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Posts for: July, 2019

By Signature Smiles, LLC
July 25, 2019
Category: Oral Health
Tags: oral hygiene   floss  
FlossFirstorLastHereareReasonsforEitherApproach

A certain news story a few years ago notwithstanding, dentists still recommend flossing along with brushing to adequately remove disease-causing plaque. If there is any controversy at all about flossing, it's whether you should perform it before brushing or after. Each perspective has good reasons.

"Brush First" proponents say their way encourages the formation of a daily hygiene habit, a must for preventing disease. That's because brushing can remove most of the plaque built up on the teeth, while flossing can then remove what's left. If you floss first, though, you'll have to plow through the sticky film with the floss, which can be an unpleasant experience. Facing that every day could make a person less enthusiastic about developing a hygiene habit.

But it's not just about the sensation: depending on the person, the plaque buildup could be so much that the floss becomes clogged with it. You're then moving the plaque rather than removing it. Brushing a lot of the plaque out of the way first will increase the cleaning power of your floss.

The "Floss First" team, though, is undaunted with their own take on the matter. Flossing can loosen up any stuck debris between teeth, making it easier for brushing to clear it away. It can also expose plaque-covered areas between teeth to allow better contact with the fluoride in your toothpaste. And, the amount of plaque you're pulling out in certain areas during flossing could tip you off to beef up your brushing efforts on those areas of heavier plaque accumulation.

One of the prime reasons for flossing first, though, goes back to the comfort factor and human nature. To be honest, for most people flossing isn't as much "fun" as brushing. If you put it off until after brushing, you're more likely not to do it if you find it unpleasant. Doing it first gets the less likeable task out of the way, so you can then do the more likeable one, brushing.

Which approach is best for you? It's really a personal decision, one you can discuss with your dentist. Try both ways, and see which one seems better. But whether you floss first or last, do floss to really reduce your risk for dental disease.

If you would like more information on best oral hygiene practices, please contact us or schedule an appointment for a consultation. You can also learn more about this topic by reading the Dear Doctor magazine article “Brushing and Flossing: Which Should be Done First?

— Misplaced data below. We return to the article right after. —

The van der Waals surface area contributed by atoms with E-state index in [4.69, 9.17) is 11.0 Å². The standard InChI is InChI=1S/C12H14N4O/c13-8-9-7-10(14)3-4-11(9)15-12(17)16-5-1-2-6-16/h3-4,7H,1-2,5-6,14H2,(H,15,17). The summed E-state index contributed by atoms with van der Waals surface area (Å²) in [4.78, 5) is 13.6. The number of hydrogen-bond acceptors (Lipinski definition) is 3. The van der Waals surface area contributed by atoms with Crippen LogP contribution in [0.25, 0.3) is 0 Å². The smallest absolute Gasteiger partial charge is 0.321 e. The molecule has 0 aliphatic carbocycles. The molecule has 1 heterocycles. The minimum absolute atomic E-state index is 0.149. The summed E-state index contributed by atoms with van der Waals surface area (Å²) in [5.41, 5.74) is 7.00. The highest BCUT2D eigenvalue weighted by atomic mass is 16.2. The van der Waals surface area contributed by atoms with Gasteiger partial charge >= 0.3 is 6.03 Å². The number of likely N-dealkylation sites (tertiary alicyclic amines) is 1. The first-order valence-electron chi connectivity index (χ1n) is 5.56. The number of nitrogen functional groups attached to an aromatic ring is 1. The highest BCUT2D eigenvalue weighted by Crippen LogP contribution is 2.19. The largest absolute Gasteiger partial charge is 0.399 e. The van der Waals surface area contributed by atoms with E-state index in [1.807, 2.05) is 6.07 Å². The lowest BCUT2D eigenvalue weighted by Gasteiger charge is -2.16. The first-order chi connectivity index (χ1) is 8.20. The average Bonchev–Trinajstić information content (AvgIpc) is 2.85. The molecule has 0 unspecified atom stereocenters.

By Signature Smiles, LLC
July 15, 2019
Category: Oral Health
Tags: oral health   pregnancy  
HowtoKeepYourTeethandGumsHealthyDuringPregnancy

While pregnancy is an exciting time for expectant mothers, it can pose extra health challenges. This is especially true regarding dental health.

Because of hormonal changes that naturally occur during pregnancy, your teeth and gums are at higher risk for dental disease. These changes can increase cravings for carbohydrates, particularly sugar. Increased sugar consumption feeds bacteria found in dental plaque, which is most responsible for tooth decay and periodontal (gum) disease.

Hormonal changes can also make your gums more susceptible to infection. Conditions may be favorable for a form of gum disease called pregnancy gingivitis, which can begin as an infection in the surface layers of the gums. But like other forms of gum disease, pregnancy gingivitis can advance below the gum line and lead to serious health consequences.

Because of this "pregnancy effect" on your teeth and gums, there are some things to which you should pay heed while you're expecting. First and foremost, keep up a daily regimen of brushing and flossing to remove accumulated dental plaque. You should also control your sugar intake to minimize bacterial growth that can cause disease.

It's also important for you to continue regular dental visits during your pregnancy. Your dentist will monitor your dental health and initiate treatment if you begin to show signs of disease. Besides professional cleanings, your dentist may also prescribe antibacterial mouthrinses to combat bacteria.

As far as dental procedures, essential treatments like fillings, root canals or extractions are usually considered safe to perform during pregnancy. But elective treatments of a cosmetic nature are best postponed until after your baby's delivery.

One last tip: because of the higher risk of tooth decay or gum disease, be on the lookout for any abnormal signs in your mouth. This includes spots on the teeth, tooth pain or swollen, reddened or bleeding gums. If you see any of these signs, see your dentist as soon as possible.

Your teeth and gums are indeed at risk for disease during pregnancy. But daily hygiene, regular dental care and attention to signs of disease can help keep that danger at bay.

If you would like more information on prenatal dental care, please contact us or schedule an appointment for a consultation. You can also learn more about this topic by reading the Dear Doctor magazine article “Dental Care During Pregnancy.”


By Signature Smiles, LLC
July 10, 2019
Category: Dental Procedures
Tags: dental implants  

Your best smile depends on your oral health. Any smile gap compromises your speech, biting, chewing and gum and bone structure. At dental implantsSignature Smiles in Toms River, your dentist, Dr. Carmela LaFalce, can determine if you need dental implants and refer you to a periodontist to place the dental implant. Afterward, Dr. LeFalce can restore the implant with a dental crown to complete your restoration. They're today's most popular and effective tooth replacements.

What is a dental implant?